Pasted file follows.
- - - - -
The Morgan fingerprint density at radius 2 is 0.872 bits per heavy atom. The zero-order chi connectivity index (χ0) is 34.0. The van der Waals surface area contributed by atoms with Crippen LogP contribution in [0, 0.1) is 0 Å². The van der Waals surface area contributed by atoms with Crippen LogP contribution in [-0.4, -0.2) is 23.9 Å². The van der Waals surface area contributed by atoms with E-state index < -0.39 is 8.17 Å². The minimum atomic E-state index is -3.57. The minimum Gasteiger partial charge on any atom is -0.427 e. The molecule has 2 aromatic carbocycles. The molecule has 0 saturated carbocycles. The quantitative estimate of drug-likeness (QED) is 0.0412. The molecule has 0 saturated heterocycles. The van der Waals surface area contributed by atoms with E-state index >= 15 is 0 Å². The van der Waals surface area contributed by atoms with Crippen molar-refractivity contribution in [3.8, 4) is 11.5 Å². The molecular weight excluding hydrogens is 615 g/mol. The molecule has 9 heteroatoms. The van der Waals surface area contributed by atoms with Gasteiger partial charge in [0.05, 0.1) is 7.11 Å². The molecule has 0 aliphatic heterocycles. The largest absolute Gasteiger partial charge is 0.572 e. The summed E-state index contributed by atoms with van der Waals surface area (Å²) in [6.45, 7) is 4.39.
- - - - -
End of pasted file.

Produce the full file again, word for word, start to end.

The Morgan fingerprint density at radius 2 is 0.872 bits per heavy atom. The zero-order chi connectivity index (χ0) is 34.0. The van der Waals surface area contributed by atoms with Crippen LogP contribution in [0, 0.1) is 0 Å². The van der Waals surface area contributed by atoms with Crippen LogP contribution in [-0.4, -0.2) is 23.9 Å². The van der Waals surface area contributed by atoms with E-state index < -0.39 is 8.17 Å². The minimum atomic E-state index is -3.57. The minimum Gasteiger partial charge on any atom is -0.427 e. The molecule has 2 aromatic carbocycles. The molecule has 0 saturated carbocycles. The quantitative estimate of drug-likeness (QED) is 0.0412. The molecule has 0 saturated heterocycles. The van der Waals surface area contributed by atoms with E-state index >= 15 is 0 Å². The van der Waals surface area contributed by atoms with Crippen molar-refractivity contribution in [3.8, 4) is 11.5 Å². The molecular weight excluding hydrogens is 615 g/mol. The molecule has 9 heteroatoms. The van der Waals surface area contributed by atoms with Gasteiger partial charge in [0.05, 0.1) is 7.11 Å². The molecule has 0 aliphatic heterocycles. The largest absolute Gasteiger partial charge is 0.572 e. The summed E-state index contributed by atoms with van der Waals surface area (Å²) in [6.45, 7) is 4.39.